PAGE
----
Business owners create trademarks when they want to use a word, phrase, symbol or design to identify their business and distinguish it from every other business. Choosing a trademark is one of the most important aspects of marketing a business because of the power that a trademark gives you in establishing a brand identity. While the choice to use a specific logo, phrase or combination of the two is a business decision, companies may strengthen their marks by adhering to relevant trademark laws.
Basis of Trademark Protection
You acquire protection over a mark by either registering the mark with the proper agencies or using the mark in a manner consistent with the law. The registration system provides protection for marks that you are actually using, as well as those that you intend to use. Common law grants protection only over marks that you actually use in commerce. If you are using your phrase in commerce then you may have trademark rights to the phrase under common law, regardless if you have sought to register the mark.
If you registered the logo with the U.S. Patent and Trademark Office, the advantages that flow from registering the logo apply only to the logo as it appeared during the application process. If you add the phrase to the logo after registering the trademark, you are making a material change to the logo. iP Frontline magazine suggests that as a general principle to determine a material change, consider whether adding the element to the logo would cause the USPTO to conduct a new search of its database to determine if a likelihood of confusion exists.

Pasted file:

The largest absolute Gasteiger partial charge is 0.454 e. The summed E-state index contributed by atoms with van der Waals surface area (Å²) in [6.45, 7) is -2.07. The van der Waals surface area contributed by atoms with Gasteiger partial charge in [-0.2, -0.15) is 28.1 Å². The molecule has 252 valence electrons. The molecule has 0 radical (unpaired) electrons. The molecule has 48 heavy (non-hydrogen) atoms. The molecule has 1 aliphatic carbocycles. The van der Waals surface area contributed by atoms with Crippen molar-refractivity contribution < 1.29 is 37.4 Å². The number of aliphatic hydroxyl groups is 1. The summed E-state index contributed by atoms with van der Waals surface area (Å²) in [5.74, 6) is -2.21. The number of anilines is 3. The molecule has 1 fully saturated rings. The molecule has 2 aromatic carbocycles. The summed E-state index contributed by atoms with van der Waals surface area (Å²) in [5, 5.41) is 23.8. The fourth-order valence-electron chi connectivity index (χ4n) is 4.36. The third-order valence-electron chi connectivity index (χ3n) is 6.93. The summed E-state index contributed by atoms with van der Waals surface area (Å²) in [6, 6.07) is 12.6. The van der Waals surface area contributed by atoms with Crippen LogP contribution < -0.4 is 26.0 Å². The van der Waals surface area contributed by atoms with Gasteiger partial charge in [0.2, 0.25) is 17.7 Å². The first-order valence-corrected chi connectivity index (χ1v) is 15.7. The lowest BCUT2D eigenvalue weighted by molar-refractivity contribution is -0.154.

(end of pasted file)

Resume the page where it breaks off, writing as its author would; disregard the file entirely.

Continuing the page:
Adding the symbol "TM" to your unregistered phrase provides notice to others that you are asserting trademark rights over the phrase. Adding the TM symbol is optional; you can prosecute an infringement claim even if you have not displayed the symbol near your phrase. If you have registered your logo, you have the right to place the symbol of a capital letter R within a circle near the logo to notify others that you have registered the mark. You should avoid placing the registered trademark symbol where it is likely to mislead others into believing that you have registered the phrase in addition to the logo.
If you did not register the phrase because it is merely descriptive, generic or otherwise does not fulfill the qualifications as a distinctive mark, you may still use it as part of your overall marketing campaign along with your logo. If you intend to assert trademark rights over a distinct phrase, under the common law or through registration, you may trademark the phrase independent of the logo. If you trademark the logo and the phrase separately, you are give yourself greater flexibility in the manner in which you can use both elements.